Monday, 25 June 2018

Again With The Covers... by Susan Price

Announcement: The Sterkarm Handshake is on offer at $1-99 all day on the 24/06/18 at Early Bird Books. Since the US is some hours ahead of us, there might still be time to grab a copy.


Meanwhile, on I go with the work of publishing my back-list.
Elfgift and ElfKing by Susan Price

ElfKing would have been out sooner if I could have tracked down a better image for the cover.

I tried using another wikimedia image from the Sutton Hoo hoard... the famous 'man between wolves' from the purse-lid. The original is infilled with scarlet enamel and some think it represents the god Odin (who is a character in ElfKing.)

Trouble was, the rounded shape of the jewel just didn't work with the rectangle of the cover. No matter how I enlarged it, or moved it or the lettering about, the rounded shape just looked wrong.

Besides, my brother said the man 'had a silly face.'

So I used another image, one taken from a helmet plate. The book contains a couple of characters who are almost a Norse version of the Greek 'Heavenly Twins.' (There are some hints that Norse Myth did once have twin brother gods, a little like the Gemini or Dioskouri.)

 This works a little better as a design, I think but although the prancing warriors are authentically Viking Age, they are, well, a bit silly.

Just a bit. With their chubby little legs.

I decided I just had to get a cover done and stop messing about with PhotoShop. So I decided on a sword.

As my colleague and friend Katherine Roberts remarked a couple of days ago, a sword isn't a very original image for a fantasy cover. But it says, clearly, 'This is a book with sword-fighting in it. And if you like books with sword-fighting, you might like this.'

Sometimes, you just have to get on with stuff.


After all the work I put into the gold lettering, I decided that the plain white lettering looked much better. So much so, that I went back and made the lettering on Elfgift plain white too.

The slogan on the front of the book, says, 'The day of my death and the manner of my dying were fated long ago.' This isn't really mine. It's a deliberate misquote from the Norse Myths. The god Freyr sends his servant, Skirnir, on a dangerous mission into Giant's Home, to demand the beautiful giantess, Gerd, in marriage. Asked if he isn't afraid to make such a journey, Skirnir replies, why should he be? The length of his life and the day of his death were fated long ago. If he's fated to die in Giant's Home, he will. If not, not. His being afraid won't make any difference to Fate.

Ghost Drum by Susan Price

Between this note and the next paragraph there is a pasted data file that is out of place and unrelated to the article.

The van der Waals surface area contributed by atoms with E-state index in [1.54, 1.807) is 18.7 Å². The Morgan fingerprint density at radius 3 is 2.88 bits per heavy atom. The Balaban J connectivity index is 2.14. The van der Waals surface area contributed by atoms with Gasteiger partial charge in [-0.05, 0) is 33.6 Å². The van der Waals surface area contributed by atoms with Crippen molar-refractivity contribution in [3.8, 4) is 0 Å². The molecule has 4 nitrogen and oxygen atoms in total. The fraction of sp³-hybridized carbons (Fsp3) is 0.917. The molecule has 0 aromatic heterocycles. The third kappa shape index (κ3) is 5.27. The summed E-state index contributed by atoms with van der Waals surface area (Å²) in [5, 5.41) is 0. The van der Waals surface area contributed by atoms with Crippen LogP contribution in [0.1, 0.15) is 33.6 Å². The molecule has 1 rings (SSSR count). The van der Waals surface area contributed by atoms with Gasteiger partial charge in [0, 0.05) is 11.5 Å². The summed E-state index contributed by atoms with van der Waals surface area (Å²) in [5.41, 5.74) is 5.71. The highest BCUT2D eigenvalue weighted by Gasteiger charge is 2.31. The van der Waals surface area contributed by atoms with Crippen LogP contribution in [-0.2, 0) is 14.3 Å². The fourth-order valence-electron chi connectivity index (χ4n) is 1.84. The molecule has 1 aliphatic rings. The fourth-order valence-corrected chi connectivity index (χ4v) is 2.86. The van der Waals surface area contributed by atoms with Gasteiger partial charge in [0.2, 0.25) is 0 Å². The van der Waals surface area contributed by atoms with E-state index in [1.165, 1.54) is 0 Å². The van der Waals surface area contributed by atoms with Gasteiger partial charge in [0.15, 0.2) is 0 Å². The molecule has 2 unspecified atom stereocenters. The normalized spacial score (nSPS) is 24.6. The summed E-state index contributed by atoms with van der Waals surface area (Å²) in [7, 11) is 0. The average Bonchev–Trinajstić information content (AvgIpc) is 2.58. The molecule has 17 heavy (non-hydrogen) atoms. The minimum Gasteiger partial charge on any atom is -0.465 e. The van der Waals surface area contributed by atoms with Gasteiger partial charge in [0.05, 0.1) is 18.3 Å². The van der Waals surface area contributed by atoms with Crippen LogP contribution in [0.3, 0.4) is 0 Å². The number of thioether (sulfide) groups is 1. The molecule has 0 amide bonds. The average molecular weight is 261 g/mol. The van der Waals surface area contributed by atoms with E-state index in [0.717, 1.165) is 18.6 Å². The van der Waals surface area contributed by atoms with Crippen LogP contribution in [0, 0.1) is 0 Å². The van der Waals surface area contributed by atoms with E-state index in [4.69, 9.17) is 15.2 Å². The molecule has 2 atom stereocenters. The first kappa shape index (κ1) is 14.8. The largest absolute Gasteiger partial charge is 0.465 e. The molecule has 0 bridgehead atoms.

(I used the first part of Skirnir's reply in Ghost Drum. Skirnir says: 'Fearlessness is better than faint-heart for any man who puts his nose out of doors.' In Ghost Drum it became, after various rewrites, it bcame the homelier, 'Whenever you poke your nose round the door, pack courage and leave fear at home.' 

The Norse Myths have been a constant inspiration for me. I don't know if I would even have become a writer if I hadn't collided with them at eleven.)

Oh well. The next task is to get the books up as Kindles. If I can remember how.


 Starting from today, you can buy the ebook of Elfgift for 99p.
Then the price will rise to £1-99 for a few more days, before returning to its usual price.

Buy Elfgift
                 Paperback
                 e-book 





  Buy ElfKing
                 Paperback
                 e-book 


 
 
Buy Ghost Drum
                 Paperback
                 e-book 





3 comments:

julia jones said...

"Sometimes you just have to get on with stuff" - such wise words. Both sets of lettering looked good to me but I think that clear -- "stark", even -- is almost always likely to suit your style best. Glad you found the Norse myths when you did. For me it was British fairy tales (Amabel Williams-Ellis) which I found puzzling because so unglam. Stayed with me though.Lettering on those should probably be woven rushes

Umberto Tosi said...

Powerful cover! Yes. Simplicity and swords are best. Best of luck with Elf King's new edition. I can't wait to read it.

Katherine Roberts said...

Swords are always good for fantasy... and not being too original seems to work for covers. They need to give readers visual clues as to the content.

Mind you, I quite like those prancing warriors, too... but I know exactly what you mean. Sometimes you just have to get on with stuff! I love your title treatments.